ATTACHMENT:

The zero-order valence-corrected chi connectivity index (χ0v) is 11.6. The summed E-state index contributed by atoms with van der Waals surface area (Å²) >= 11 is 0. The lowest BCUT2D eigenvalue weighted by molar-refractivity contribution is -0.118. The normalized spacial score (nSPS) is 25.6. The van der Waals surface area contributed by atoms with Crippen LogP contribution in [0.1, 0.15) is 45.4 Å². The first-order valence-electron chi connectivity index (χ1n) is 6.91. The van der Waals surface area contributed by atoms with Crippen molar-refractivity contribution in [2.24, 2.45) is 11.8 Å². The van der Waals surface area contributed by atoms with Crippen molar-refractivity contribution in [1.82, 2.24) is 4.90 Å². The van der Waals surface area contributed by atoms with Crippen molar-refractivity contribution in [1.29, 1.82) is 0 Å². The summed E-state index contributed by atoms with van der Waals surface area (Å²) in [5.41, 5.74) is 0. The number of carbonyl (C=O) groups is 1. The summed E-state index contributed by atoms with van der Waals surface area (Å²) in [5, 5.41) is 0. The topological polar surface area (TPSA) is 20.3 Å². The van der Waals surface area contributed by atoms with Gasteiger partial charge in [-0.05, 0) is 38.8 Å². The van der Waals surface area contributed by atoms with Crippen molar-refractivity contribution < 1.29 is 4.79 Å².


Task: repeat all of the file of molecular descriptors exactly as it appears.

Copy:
The zero-order valence-corrected chi connectivity index (χ0v) is 11.6. The summed E-state index contributed by atoms with van der Waals surface area (Å²) >= 11 is 0. The lowest BCUT2D eigenvalue weighted by molar-refractivity contribution is -0.118. The normalized spacial score (nSPS) is 25.6. The van der Waals surface area contributed by atoms with Crippen LogP contribution in [0.1, 0.15) is 45.4 Å². The first-order valence-electron chi connectivity index (χ1n) is 6.91. The van der Waals surface area contributed by atoms with Crippen molar-refractivity contribution in [2.24, 2.45) is 11.8 Å². The van der Waals surface area contributed by atoms with Crippen molar-refractivity contribution in [1.82, 2.24) is 4.90 Å². The van der Waals surface area contributed by atoms with Crippen molar-refractivity contribution in [1.29, 1.82) is 0 Å². The summed E-state index contributed by atoms with van der Waals surface area (Å²) in [5.41, 5.74) is 0. The number of carbonyl (C=O) groups is 1. The summed E-state index contributed by atoms with van der Waals surface area (Å²) in [5, 5.41) is 0. The topological polar surface area (TPSA) is 20.3 Å². The van der Waals surface area contributed by atoms with Gasteiger partial charge in [-0.05, 0) is 38.8 Å². The van der Waals surface area contributed by atoms with Crippen molar-refractivity contribution < 1.29 is 4.79 Å².